As Buet and his fellow executives make clear, STUDIOCANAL assures its rich future by continuing to create, market and move quality content. “With the abundance of quality content available at home,” Buet observes, “moviegoers are forming ever more sophisticated and demanding tastes. It’s our responsibility as distributors to provide the content that will convince these mature audiences to spend 10 euros [about a $14 equivalent] on a movie ticket instead of a monthly Netflix subscription, and we do this by bringing to market the type of unique proposals that just can’t be missed. Investing in technologies such as 3D and IMAX screens is an option, but for today’s discerning public, innovation in technology must go hand-in-hand with innovation in content: Great technology supports strong, purpose-built stories.”

Buet gives credit to several U.S. studios, with titles like Guardians of the Galaxy and Deadpool, for cracking the code of product that is both innovative yet accessible. “[They] are already reinventing their recent superhero model to create never-before-seen stories, and they’ve had great success. By working with the best talent, we can bring other unique films that will always find their public in theatres—whether it’s a broad audience for four-quadrant offerings or a more narrow group for elevated genre programs… And once they’ve found their public in theatres, they will continue to do so on other media.”

Providing such innovation and quality, especially “in the face of these profound transformations,” will continue to be STUDIOCANAL’s ongoing strategy “to position ourselves on the top-class content that is above all capable of generating strong value in theatres and from there guaranteeing maximized revenues from ancillary rights.”

Comparing the U.S. studio approach to his company’s, Buet observes that while the studios “concentrate increasingly on tentpoles and tested franchises—‘event programming’ that generates large theatrical audiences and multiple licensing opportunities—part of our strategy is to invest this space with high-end family entertainment, capitalizing on brands that can bring the whole family to theatres. Because kids’ content is a driver of subscription and retention on pay services, we know these titles will also secure excellent returns on other media.”

Furthermore (and as a STUDIOCANAL film like Our Kind of Traitor will test), he adds that “we firmly believe in the kind of high-class, mid-range movies that demanding moviegoers are still looking for in theatres.”

Beyond its profound faith in the theatre experience and its strategy to confront technology-driven changes, STUDIOCANAL also subscribes to a kind of expansionist strategy that has it looking beyond the familiar territories where it is already entrenched; hence, ambitious plans for business in China, evidenced by STUDIOCANAL becoming the first European studio to open a bureau there.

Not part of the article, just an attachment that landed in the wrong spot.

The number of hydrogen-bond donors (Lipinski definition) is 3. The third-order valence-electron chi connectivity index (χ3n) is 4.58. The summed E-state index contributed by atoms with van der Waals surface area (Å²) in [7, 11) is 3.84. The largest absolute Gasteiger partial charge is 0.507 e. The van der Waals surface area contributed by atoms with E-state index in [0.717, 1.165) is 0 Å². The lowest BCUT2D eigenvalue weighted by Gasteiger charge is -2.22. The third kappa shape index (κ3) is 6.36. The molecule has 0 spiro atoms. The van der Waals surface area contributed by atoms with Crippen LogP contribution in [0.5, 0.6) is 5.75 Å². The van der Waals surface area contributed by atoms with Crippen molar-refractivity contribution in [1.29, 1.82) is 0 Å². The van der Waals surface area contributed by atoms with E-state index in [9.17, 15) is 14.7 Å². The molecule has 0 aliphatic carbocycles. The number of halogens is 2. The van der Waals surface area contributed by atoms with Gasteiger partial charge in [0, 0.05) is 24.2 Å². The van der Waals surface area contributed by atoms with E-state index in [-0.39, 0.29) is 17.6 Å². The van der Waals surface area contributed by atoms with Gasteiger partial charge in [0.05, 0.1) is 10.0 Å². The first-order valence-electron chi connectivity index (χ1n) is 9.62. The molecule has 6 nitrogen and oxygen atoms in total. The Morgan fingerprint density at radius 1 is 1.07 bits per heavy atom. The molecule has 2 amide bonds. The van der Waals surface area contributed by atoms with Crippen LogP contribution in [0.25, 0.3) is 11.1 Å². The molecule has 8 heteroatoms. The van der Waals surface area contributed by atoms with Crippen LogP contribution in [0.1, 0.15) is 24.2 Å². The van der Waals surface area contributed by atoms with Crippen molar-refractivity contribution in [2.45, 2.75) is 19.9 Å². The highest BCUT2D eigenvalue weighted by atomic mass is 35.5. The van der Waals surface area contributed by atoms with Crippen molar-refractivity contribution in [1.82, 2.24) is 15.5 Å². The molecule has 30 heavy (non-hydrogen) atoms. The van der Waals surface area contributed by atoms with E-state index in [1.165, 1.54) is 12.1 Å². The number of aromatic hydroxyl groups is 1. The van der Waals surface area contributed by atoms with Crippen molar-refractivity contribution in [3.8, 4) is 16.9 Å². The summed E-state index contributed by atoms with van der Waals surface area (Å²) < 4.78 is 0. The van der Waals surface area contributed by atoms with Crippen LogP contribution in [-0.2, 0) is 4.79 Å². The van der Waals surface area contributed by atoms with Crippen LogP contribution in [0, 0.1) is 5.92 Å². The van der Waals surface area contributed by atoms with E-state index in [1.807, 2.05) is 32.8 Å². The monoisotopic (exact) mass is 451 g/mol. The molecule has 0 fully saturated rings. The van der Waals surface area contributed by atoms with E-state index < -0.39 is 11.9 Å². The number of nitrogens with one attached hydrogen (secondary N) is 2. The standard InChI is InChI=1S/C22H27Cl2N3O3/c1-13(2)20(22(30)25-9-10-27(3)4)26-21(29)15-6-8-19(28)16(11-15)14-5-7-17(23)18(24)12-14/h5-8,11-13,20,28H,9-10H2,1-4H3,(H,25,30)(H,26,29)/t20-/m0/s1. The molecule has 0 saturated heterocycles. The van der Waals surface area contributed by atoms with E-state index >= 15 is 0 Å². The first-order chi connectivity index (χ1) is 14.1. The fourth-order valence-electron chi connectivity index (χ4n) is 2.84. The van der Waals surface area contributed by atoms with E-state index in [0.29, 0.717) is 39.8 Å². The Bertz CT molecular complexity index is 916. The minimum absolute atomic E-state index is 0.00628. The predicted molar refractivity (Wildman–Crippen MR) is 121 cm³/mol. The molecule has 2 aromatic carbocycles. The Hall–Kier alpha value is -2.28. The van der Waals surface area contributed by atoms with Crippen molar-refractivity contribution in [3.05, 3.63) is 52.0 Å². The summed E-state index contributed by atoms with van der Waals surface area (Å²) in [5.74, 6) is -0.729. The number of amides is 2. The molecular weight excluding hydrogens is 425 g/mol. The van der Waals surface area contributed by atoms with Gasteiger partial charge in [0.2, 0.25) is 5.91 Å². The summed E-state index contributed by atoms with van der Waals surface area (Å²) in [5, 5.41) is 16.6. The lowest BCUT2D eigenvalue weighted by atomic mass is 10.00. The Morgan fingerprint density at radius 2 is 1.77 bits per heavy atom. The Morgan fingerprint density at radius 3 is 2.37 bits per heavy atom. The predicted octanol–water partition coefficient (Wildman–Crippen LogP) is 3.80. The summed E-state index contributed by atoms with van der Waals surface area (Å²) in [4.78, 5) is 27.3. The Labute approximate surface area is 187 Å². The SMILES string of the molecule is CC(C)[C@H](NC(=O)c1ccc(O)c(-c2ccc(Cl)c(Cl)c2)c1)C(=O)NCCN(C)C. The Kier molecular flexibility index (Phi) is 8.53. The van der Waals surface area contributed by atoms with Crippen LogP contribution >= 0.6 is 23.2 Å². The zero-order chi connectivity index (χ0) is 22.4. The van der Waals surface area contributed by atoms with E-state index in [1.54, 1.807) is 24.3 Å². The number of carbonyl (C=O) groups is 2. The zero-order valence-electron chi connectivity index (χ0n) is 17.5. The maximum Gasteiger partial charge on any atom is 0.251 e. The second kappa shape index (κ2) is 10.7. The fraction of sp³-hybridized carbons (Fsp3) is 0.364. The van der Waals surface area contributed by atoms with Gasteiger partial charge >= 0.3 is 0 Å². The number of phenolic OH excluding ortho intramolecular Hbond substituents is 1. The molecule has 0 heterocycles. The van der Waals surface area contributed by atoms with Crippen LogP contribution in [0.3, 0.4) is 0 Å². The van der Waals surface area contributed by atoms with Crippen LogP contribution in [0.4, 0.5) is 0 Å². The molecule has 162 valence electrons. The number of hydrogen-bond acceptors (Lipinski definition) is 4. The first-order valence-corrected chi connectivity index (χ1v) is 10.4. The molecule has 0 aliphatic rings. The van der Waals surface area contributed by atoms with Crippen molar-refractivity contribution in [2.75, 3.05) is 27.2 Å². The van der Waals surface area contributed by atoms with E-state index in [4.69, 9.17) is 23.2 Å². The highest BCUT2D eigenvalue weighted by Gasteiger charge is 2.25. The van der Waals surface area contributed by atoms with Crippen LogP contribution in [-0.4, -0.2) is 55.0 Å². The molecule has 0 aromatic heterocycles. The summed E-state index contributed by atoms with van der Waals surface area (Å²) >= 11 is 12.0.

From its new Beijing base, says Lupfer, STUDIOCANAL will be able to promote its catalog in the country, support distribution of its product there and, middle term, grow active in local productions. The proximity will, of course, afford maximum opportunities to forge agreements with local industry partners.

Commenting on the widely reported movie surge in China, Buet adds that “many factors make us uniquely situated to participate in this growth… Our position as European leader puts us in the top spot to obtain import quotas. And following a busy year we had in China with a total of five movies released theatrically in 2015—more film slots than Warner Bros. or Paramount filled—and 2016 gearing up to be another great year with seven of our films present at the Beijing International Film Festival this year, the next steps for STUDIOCANAL to explore are co-financing and production deals wherein we provide local partners with our international sales expertise.”

And Buet sees other opportunities there: “Many cult titles from our catalog have never been released in China, so this opens up opportunities for exclusive first-ever releases for local audiences as they develop more demanding tastes, like we’re doing with [the 3D and likely IMAX version of] Terminator 2”  in a partnership with China’s DMG Entertainment. Notes Buet, not parenthetically, “This will mark T2’s first time on Chinese screens.”

As STUDIOCANAL expands with new strategies, territories, partners and content beyond its cherished traditional “canals” (“channels” in French, “waterways” in English), the company is smartly digging new canals as so much new floods the old ways of navigating in the entertainment business.

How ironic that STUDIOCANAL, the French juggernaut of filmed entertainment—in going nautical along new canals—should torpedo that “unsinkable” French expression that “the more things change, the more they stay the same.”